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Hairdresser celebrates 50 years in same salon but says: 'I'm not ready to retire'

PUBLISHED: 14:58 19 September 2019 | UPDATED: 14:58 19 September 2019

Pat Wilkin who is celebrating working as a hairdresser for 50 years. Picture: DENISE BRADLEY

Pat Wilkin who is celebrating working as a hairdresser for 50 years. Picture: DENISE BRADLEY

Copyright: Archant 2019

A 72-year-old hairdresser is celebrating 50 years working in the same Norwich salon - where she is still going strong today.

Pat Wilkin in 1994 when she celebrated 25 years working as a hairdresser. Picture: Pat WilkinPat Wilkin in 1994 when she celebrated 25 years working as a hairdresser. Picture: Pat Wilkin

Pat Wilkin was 22 when she bought a hair salon in Sprowston, which she named 'Chezelle' - and incredibly has no plans to put away her scissors to retire any time soon.

Pat, who lives in Rackheath and who has never married, bought her salon on Blenheim Road in 1969 - the year Neil Armstrong walked on the moon and which saw the movie Oliver! win an Oscar. She's seen some changes in hairdressing over the decades from doing mainly 'shampoo and sets' for ladies to adapting to the modern changes in fashions and appliances, now offering intricate colours and cutting men's hair too.

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Pat Wilkin who is celebrating working as a hairdresser for 50 years. Picture: DENISE BRADLEYPat Wilkin who is celebrating working as a hairdresser for 50 years. Picture: DENISE BRADLEY

Pat's business has also expanded - now offering a beauty salon upstairs with two beauticians as well as a sports therapy and chiropodist service.

"I really have no plans to stop," said Pat who did cut down her hours a few years ago, now working four days a week instead of six. "I've never thought of it, it's not even in the equation, I'm still enjoying it.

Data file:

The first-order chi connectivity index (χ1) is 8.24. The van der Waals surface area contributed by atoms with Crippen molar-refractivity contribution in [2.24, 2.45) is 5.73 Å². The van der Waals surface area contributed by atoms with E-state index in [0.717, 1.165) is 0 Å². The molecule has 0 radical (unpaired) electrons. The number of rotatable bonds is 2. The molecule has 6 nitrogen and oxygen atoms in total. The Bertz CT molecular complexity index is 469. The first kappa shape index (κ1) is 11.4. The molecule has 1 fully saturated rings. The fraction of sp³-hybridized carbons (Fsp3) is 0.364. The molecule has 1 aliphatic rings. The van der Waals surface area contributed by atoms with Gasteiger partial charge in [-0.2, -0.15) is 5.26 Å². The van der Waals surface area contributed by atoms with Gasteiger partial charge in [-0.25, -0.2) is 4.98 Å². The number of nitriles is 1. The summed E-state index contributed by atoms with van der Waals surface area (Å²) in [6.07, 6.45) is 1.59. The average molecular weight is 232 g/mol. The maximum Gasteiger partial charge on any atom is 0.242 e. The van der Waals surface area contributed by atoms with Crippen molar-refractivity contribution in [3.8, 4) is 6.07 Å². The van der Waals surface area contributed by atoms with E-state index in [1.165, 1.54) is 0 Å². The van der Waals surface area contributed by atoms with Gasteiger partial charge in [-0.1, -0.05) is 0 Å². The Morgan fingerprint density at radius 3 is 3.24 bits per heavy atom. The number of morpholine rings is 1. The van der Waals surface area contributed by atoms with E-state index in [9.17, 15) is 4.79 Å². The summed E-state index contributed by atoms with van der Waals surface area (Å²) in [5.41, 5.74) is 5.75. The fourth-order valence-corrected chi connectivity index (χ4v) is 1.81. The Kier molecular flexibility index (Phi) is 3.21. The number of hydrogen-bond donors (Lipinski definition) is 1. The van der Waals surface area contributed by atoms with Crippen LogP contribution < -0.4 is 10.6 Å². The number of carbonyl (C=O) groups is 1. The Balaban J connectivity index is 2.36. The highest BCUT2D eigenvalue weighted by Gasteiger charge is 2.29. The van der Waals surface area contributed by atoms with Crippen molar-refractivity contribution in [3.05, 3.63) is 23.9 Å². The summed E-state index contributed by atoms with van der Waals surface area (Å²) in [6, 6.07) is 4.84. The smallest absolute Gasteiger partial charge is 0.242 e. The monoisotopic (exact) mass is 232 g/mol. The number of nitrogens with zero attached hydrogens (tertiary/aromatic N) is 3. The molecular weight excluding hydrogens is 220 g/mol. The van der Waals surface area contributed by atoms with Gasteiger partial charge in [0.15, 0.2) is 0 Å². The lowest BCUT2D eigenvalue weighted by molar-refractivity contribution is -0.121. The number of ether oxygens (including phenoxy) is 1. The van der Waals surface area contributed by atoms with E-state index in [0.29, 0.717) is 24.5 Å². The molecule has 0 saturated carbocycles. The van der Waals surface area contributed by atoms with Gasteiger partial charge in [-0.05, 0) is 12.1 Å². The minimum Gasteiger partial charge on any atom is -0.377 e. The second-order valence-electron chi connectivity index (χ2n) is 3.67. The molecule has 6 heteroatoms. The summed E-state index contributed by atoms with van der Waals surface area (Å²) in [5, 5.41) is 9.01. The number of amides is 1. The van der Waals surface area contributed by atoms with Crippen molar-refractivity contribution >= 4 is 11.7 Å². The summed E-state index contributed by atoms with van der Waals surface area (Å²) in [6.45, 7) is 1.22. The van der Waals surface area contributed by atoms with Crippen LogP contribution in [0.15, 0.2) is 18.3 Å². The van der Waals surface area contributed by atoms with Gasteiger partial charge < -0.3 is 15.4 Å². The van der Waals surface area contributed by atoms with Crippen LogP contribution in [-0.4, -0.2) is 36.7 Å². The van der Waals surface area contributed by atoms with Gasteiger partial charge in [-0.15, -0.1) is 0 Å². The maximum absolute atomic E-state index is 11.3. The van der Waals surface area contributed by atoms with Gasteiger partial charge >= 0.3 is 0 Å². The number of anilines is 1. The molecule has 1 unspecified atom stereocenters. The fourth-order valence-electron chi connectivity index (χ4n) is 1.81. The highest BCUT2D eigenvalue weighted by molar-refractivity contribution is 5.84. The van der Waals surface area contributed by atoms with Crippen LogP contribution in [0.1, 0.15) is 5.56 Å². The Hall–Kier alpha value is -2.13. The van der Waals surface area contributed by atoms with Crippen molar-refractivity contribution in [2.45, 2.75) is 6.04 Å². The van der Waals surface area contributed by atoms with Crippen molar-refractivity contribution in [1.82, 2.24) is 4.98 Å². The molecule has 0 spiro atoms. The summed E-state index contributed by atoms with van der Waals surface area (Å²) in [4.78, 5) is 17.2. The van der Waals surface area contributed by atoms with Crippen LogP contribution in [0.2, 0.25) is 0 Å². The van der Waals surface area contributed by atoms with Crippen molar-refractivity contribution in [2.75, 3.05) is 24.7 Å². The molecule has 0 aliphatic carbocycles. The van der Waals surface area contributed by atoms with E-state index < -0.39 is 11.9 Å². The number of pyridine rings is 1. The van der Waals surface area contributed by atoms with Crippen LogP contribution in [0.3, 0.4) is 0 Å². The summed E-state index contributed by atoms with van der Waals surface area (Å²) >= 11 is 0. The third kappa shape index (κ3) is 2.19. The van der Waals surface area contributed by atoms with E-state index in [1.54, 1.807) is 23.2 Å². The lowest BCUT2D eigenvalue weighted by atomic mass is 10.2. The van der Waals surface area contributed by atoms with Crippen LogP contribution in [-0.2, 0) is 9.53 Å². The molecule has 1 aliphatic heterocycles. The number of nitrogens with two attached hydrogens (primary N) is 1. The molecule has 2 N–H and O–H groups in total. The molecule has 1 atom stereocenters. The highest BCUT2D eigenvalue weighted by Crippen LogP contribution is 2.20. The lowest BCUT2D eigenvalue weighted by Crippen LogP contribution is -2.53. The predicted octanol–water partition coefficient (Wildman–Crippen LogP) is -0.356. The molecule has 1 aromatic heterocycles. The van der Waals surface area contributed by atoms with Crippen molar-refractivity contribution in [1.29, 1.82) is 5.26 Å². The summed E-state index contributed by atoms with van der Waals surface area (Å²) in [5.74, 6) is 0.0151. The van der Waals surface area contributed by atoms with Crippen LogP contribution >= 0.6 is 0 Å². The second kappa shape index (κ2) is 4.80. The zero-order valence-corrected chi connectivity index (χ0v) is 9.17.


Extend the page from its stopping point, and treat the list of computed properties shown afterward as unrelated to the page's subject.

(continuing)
"When I started, the fashion was for shampoo and sets, we'd do tight perms and take the rollers out and send the ladies out. Colours came in tubes and were just black, red or you used bleach. Nowadays we can mix colours to get a particular shade and we do a lot of the 'ombre' with hair coloured differently at the ends and people don't ask for perms as much. Now we probably only do two perms a month for our elderly clients.

Pat Wilkin who is celebrating working as a hairdresser for 50 years. Picture: DENISE BRADLEYPat Wilkin who is celebrating working as a hairdresser for 50 years. Picture: DENISE BRADLEY

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"We now have much better appliances too like straighteners and it's made our job a lot easier. Another change is the use of hairspray; ladies used to want their hair stiff and heavy with it but now want it more flowing."

Over the years, Pat, who employs a team including two full-time stylists who rent a chair as well as an admin assistant, has also seen many changes in what women want from asking to look like film stars of the time in the 1970s such as Elizabeth Taylor to the craze a decade later of women of all ages wanting the 'Lady Diana flick.'

Born and raised in Sprowston, Pat left school at 15 to train with stylist Nigel Alexandre who still has a business locally but after working for him for a few years, decided to go it alone. She bought an existing salon and named it Chezelle - French for 'at her's' in 1969 and has never changed it.

Chezelle in Sprowston. Pic; ArchantChezelle in Sprowston. Pic; Archant

How hairstyles have changed over the decades:

1969 - big hair was in, back-combed and fixed tightly in place with copious amounts of hairspray

1970s - Farrah Fawcett's long flicked layered hair in the TV series Charlie's Angels was copied by women everywhere

1980s - The young woman known as Lady Diana Spencer who went on to become a princess had a hairstyle which became the must-have of those early years in that decade

Lady Diana's hairstyle was a major look copied in the early 1980s. Pic: Ron Bell/PA WireLady Diana's hairstyle was a major look copied in the early 1980s. Pic: Ron Bell/PA Wire

1990s Jennifer Anniston's character Rachel in Friends had a choppy layered outgrown bob which hairdressers emulated

2000s Hair became much more creative with use of colour and now the ombre look is in - whereby hair is coloured differently at the ends to the head

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